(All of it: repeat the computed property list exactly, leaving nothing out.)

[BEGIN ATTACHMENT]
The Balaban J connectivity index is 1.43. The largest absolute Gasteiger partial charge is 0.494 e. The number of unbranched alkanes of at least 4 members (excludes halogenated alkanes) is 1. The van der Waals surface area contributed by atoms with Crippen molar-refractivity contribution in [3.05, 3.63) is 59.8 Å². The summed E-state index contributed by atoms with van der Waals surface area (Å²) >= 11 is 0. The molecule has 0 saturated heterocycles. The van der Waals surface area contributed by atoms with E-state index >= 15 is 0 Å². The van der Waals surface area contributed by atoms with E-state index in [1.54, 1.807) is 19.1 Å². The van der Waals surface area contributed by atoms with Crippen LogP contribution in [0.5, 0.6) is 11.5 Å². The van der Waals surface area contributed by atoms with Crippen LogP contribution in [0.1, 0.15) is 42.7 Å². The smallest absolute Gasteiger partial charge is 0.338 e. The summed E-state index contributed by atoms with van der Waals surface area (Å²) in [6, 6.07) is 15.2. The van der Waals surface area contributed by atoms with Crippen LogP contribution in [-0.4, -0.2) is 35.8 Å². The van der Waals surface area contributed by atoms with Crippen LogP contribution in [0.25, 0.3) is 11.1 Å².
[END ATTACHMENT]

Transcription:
The Balaban J connectivity index is 1.43. The largest absolute Gasteiger partial charge is 0.494 e. The number of unbranched alkanes of at least 4 members (excludes halogenated alkanes) is 1. The van der Waals surface area contributed by atoms with Crippen molar-refractivity contribution in [3.05, 3.63) is 59.8 Å². The summed E-state index contributed by atoms with van der Waals surface area (Å²) >= 11 is 0. The molecule has 0 saturated heterocycles. The van der Waals surface area contributed by atoms with E-state index >= 15 is 0 Å². The van der Waals surface area contributed by atoms with E-state index in [1.54, 1.807) is 19.1 Å². The van der Waals surface area contributed by atoms with Crippen LogP contribution in [0.5, 0.6) is 11.5 Å². The van der Waals surface area contributed by atoms with Crippen LogP contribution in [0.1, 0.15) is 42.7 Å². The smallest absolute Gasteiger partial charge is 0.338 e. The summed E-state index contributed by atoms with van der Waals surface area (Å²) in [6, 6.07) is 15.2. The van der Waals surface area contributed by atoms with Crippen LogP contribution in [-0.4, -0.2) is 35.8 Å². The van der Waals surface area contributed by atoms with Crippen LogP contribution in [0.25, 0.3) is 11.1 Å².